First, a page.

Bill Center, longtime sportswriter for U-T San Diego, is an employee of the Padres.During Spring Training, I sat down with Jered Weaver to do an interview for the Padres' podcast.We were discussing the importance of Weaver's presence in the clubhouse around the young pitchers assembled by the Padres."That's not the
Bill Center, longtime sportswriter for U-T San Diego, is an employee of the Padres.
During Spring Training, I sat down with Jered Weaver to do an interview for the Padres' podcast.
We were discussing the importance of Weaver's presence in the clubhouse around the young pitchers assembled by the Padres.
"That's not the only reason I'm here," Weaver said. "I'm here to win games. I'm here to play baseball and pitch. I want to help the Padres win."
It didn't quite work out as planned.
Weaver never won a game for the Padres. After nine starts, Weaver was 0-5 with a 7.44 ERA. And he had yielded a then league-leading 16 homers in 42 innings.
His last outing for the Padres came on May 19 and did not go well. He gave up seven runs to the Arizona Diamondbacks in two-thirds of an inning.
But Weaver refused to say "done," although his 34-year-old left hip was paining him and his fastball was a shadow of its previous self.
He battled to return from the disabled list. He made a rehab start and again things didn't go well.
And yesterday came the day that faces all athletes -- the end.
Weaver announced his retirement in a statement released by the Padres.
"I've decided to step away from baseball," Weaver said. "While I've been working hard to get back on the mound, my body just will not allow me to compete like I want to. Many thanks to the Padres' organization for the opportunity to play in the amazing city of San Diego.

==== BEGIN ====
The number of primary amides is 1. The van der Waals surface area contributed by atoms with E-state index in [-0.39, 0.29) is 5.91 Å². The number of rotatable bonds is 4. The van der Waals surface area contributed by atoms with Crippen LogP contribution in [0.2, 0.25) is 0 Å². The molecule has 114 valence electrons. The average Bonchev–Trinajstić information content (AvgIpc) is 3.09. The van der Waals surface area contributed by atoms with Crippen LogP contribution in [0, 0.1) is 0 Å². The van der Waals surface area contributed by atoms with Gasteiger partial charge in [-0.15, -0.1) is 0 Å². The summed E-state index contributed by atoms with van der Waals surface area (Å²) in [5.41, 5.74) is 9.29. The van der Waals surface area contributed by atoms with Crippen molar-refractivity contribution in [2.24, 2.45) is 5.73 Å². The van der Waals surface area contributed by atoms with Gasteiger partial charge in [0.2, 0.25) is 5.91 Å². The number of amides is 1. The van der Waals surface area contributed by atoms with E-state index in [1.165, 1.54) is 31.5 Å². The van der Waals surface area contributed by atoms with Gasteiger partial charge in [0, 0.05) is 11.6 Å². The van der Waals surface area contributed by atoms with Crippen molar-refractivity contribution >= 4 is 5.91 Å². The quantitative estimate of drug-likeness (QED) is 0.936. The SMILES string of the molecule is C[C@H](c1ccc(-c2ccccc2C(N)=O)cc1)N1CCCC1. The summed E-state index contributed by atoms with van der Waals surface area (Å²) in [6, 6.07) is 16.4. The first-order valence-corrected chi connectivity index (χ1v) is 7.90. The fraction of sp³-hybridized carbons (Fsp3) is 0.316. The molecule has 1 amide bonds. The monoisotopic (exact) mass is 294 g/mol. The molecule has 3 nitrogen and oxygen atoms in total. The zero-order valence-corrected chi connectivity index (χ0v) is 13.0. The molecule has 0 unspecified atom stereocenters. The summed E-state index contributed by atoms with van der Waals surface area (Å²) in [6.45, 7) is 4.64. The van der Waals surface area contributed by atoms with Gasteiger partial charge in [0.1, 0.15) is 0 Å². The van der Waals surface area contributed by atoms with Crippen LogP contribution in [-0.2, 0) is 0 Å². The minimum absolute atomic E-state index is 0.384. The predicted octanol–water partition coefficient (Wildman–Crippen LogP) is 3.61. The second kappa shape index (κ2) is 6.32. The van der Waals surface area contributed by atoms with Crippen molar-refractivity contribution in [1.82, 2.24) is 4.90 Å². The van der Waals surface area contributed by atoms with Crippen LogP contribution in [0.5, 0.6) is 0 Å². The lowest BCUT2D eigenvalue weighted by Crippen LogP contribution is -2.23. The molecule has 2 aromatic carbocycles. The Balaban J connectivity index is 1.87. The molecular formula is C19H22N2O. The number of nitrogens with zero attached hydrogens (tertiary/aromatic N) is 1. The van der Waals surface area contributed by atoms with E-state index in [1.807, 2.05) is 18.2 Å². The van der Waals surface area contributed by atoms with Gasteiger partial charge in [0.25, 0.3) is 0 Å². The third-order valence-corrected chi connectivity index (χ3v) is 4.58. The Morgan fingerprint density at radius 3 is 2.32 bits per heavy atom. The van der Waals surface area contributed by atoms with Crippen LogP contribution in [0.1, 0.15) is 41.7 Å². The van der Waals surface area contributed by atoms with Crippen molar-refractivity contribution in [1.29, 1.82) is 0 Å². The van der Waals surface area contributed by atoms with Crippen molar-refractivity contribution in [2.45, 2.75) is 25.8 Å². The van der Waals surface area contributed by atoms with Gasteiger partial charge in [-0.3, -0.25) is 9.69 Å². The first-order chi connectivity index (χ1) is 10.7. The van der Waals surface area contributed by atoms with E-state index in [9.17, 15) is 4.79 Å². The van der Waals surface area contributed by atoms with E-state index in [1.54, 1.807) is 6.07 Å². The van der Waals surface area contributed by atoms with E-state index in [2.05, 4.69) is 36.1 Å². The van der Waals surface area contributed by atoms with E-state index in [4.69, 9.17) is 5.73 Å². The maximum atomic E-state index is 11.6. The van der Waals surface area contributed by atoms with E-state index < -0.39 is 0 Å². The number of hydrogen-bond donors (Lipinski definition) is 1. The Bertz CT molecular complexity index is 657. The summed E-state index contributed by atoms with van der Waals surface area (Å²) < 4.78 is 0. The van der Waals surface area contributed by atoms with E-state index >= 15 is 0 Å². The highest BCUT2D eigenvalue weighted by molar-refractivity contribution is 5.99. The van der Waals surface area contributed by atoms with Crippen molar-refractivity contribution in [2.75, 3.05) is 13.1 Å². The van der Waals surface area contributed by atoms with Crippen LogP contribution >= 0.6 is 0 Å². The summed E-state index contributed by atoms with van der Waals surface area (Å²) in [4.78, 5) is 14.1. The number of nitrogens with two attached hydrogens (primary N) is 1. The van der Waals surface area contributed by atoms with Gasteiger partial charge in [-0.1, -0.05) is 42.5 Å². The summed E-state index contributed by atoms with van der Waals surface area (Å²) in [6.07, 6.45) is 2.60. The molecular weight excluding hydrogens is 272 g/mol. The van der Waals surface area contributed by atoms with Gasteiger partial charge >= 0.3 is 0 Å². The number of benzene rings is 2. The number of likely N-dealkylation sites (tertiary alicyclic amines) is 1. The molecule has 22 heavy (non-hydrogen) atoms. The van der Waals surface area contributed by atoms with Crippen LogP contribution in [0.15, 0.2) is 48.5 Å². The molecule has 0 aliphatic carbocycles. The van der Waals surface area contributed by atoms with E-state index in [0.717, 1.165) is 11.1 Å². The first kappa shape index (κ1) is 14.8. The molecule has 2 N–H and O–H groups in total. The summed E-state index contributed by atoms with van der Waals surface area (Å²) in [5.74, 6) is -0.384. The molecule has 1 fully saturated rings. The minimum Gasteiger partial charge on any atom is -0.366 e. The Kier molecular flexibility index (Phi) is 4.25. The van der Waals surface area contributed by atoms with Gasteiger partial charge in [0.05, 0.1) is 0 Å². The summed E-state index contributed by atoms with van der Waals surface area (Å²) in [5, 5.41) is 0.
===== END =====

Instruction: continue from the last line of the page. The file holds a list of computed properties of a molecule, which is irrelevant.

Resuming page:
"You have been very professional and respectful during this process and I really appreciate that."
Weaver wanted to pitch again. Truth is, he couldn't.
It was apparent from his first start that what made him an excellent pitcher for more than a decade with the Angels had abandoned him. And not just the velocity. He had a hard time locating what stuff he still had. Likely because of his hip, his mechanics were off.
But it was not for lack of trying.
"He's busted it hard trying to get back," said Padres manager Andy Green. "To me, he's the consummate professional and an unbelievable teammate. Guys love him in this clubhouse and respect him immensely. He had an unbelievably great career in the Major Leagues and for the brief time he was around here, he was a blast to have. He was a positive influence on guys. I will always think highly of him."
"Over the past decade, Jered established himself as one of the premier pitchers and fiercest competitors in baseball," said Padres general manager A.J. Preller. "He built a tremendous reputation throughout the game, not only for his track record of success, but also as a consummate teammate and professional.
"On behalf of the Padres' organization, I want to congratulate Jered on an outstanding career."
Weaver won 150 games -- all with the Angels.
And although Weaver will be forever connected with the Angels, he stood to be the Padres' first overall pick of the 2012 Draft before then owner John Moores balked at paying the bonus Weaver was seeking. The Padres instead drafted Matt Bush No. 1.
• Cory Spangenberg was 2-for-4 with a two-run double, a solo homer and a run-scoring grounder for four RBIs Tuesday night. Spangenberg is 12-for-27 (.444) during a seven-game hitting streak with a two doubles, a triple, four home runs, 10 RBIs and eight runs scored to boost his batting average from .265 to .280. And that's only part of the equation. He's stolen two bases during the streak and taken extra bases on throws from the outfield. "If I'm a fan, Spangenberg is a fun player to watch," said Green.
• Dinelson Lamet didn't allow a hit for 5 2/3 innings Tuesday night and finished allowing two runs on three hits over seven innings. The 25-year-old rookie has won four straight decisions. He has allowed three of fewer runs in 10 of his last 14 starts.